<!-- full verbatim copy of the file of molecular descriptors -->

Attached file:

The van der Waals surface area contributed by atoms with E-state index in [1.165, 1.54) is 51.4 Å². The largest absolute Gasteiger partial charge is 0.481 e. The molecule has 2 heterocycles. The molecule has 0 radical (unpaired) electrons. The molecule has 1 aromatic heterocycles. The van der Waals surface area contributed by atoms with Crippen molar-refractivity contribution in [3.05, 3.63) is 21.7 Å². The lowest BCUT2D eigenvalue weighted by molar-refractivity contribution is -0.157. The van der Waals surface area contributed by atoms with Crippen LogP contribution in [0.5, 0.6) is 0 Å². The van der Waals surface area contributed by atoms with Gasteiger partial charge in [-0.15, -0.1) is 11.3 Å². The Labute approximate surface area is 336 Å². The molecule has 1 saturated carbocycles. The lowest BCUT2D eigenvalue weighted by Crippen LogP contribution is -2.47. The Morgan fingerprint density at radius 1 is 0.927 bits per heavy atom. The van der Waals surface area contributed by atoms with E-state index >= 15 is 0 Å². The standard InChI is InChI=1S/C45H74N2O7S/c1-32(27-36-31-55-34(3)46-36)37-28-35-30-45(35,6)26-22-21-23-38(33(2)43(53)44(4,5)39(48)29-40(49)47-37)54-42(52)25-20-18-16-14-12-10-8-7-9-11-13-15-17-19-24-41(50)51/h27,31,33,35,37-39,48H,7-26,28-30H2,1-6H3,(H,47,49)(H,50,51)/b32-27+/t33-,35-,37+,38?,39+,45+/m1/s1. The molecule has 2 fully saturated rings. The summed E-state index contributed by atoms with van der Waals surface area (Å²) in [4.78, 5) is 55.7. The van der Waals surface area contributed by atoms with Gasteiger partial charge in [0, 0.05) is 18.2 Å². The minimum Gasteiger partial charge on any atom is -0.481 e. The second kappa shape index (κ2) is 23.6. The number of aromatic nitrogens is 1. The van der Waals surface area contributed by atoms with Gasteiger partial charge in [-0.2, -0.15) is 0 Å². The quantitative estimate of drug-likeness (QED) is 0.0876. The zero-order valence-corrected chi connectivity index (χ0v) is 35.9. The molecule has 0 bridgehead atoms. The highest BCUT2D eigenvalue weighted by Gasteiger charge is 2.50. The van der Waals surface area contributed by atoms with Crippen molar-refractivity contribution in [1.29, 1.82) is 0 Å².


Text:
The van der Waals surface area contributed by atoms with E-state index in [1.165, 1.54) is 51.4 Å². The largest absolute Gasteiger partial charge is 0.481 e. The molecule has 2 heterocycles. The molecule has 0 radical (unpaired) electrons. The molecule has 1 aromatic heterocycles. The van der Waals surface area contributed by atoms with Crippen molar-refractivity contribution in [3.05, 3.63) is 21.7 Å². The lowest BCUT2D eigenvalue weighted by molar-refractivity contribution is -0.157. The van der Waals surface area contributed by atoms with Crippen LogP contribution in [0.5, 0.6) is 0 Å². The van der Waals surface area contributed by atoms with Gasteiger partial charge in [-0.15, -0.1) is 11.3 Å². The Labute approximate surface area is 336 Å². The molecule has 1 saturated carbocycles. The lowest BCUT2D eigenvalue weighted by Crippen LogP contribution is -2.47. The Morgan fingerprint density at radius 1 is 0.927 bits per heavy atom. The van der Waals surface area contributed by atoms with E-state index >= 15 is 0 Å². The standard InChI is InChI=1S/C45H74N2O7S/c1-32(27-36-31-55-34(3)46-36)37-28-35-30-45(35,6)26-22-21-23-38(33(2)43(53)44(4,5)39(48)29-40(49)47-37)54-42(52)25-20-18-16-14-12-10-8-7-9-11-13-15-17-19-24-41(50)51/h27,31,33,35,37-39,48H,7-26,28-30H2,1-6H3,(H,47,49)(H,50,51)/b32-27+/t33-,35-,37+,38?,39+,45+/m1/s1. The molecule has 2 fully saturated rings. The summed E-state index contributed by atoms with van der Waals surface area (Å²) in [4.78, 5) is 55.7. The van der Waals surface area contributed by atoms with Gasteiger partial charge in [0, 0.05) is 18.2 Å². The minimum Gasteiger partial charge on any atom is -0.481 e. The second kappa shape index (κ2) is 23.6. The number of aromatic nitrogens is 1. The van der Waals surface area contributed by atoms with Gasteiger partial charge in [-0.2, -0.15) is 0 Å². The quantitative estimate of drug-likeness (QED) is 0.0876. The zero-order valence-corrected chi connectivity index (χ0v) is 35.9. The molecule has 0 bridgehead atoms. The highest BCUT2D eigenvalue weighted by Gasteiger charge is 2.50. The van der Waals surface area contributed by atoms with Crippen molar-refractivity contribution in [1.29, 1.82) is 0 Å².